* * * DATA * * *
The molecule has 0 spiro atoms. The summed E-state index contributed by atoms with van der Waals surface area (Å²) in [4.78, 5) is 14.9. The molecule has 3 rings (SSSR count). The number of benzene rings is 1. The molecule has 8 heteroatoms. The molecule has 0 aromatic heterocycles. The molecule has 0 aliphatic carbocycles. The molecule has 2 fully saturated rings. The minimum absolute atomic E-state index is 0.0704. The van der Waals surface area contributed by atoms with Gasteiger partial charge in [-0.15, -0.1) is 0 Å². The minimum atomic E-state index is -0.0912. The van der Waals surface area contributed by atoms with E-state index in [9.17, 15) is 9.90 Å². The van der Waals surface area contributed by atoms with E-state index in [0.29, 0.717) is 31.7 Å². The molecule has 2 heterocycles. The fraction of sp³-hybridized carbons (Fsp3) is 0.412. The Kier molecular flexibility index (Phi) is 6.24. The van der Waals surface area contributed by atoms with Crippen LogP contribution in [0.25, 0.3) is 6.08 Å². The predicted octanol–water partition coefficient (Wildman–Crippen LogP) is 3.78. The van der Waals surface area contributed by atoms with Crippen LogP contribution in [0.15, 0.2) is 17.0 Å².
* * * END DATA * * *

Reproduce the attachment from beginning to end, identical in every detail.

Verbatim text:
The molecule has 0 spiro atoms. The summed E-state index contributed by atoms with van der Waals surface area (Å²) in [4.78, 5) is 14.9. The molecule has 3 rings (SSSR count). The number of benzene rings is 1. The molecule has 8 heteroatoms. The molecule has 0 aromatic heterocycles. The molecule has 0 aliphatic carbocycles. The molecule has 2 fully saturated rings. The minimum absolute atomic E-state index is 0.0704. The van der Waals surface area contributed by atoms with Gasteiger partial charge in [-0.15, -0.1) is 0 Å². The minimum atomic E-state index is -0.0912. The van der Waals surface area contributed by atoms with E-state index in [9.17, 15) is 9.90 Å². The van der Waals surface area contributed by atoms with E-state index in [0.29, 0.717) is 31.7 Å². The molecule has 2 heterocycles. The fraction of sp³-hybridized carbons (Fsp3) is 0.412. The Kier molecular flexibility index (Phi) is 6.24. The van der Waals surface area contributed by atoms with Crippen LogP contribution in [0.25, 0.3) is 6.08 Å². The predicted octanol–water partition coefficient (Wildman–Crippen LogP) is 3.78. The van der Waals surface area contributed by atoms with Crippen LogP contribution in [0.15, 0.2) is 17.0 Å².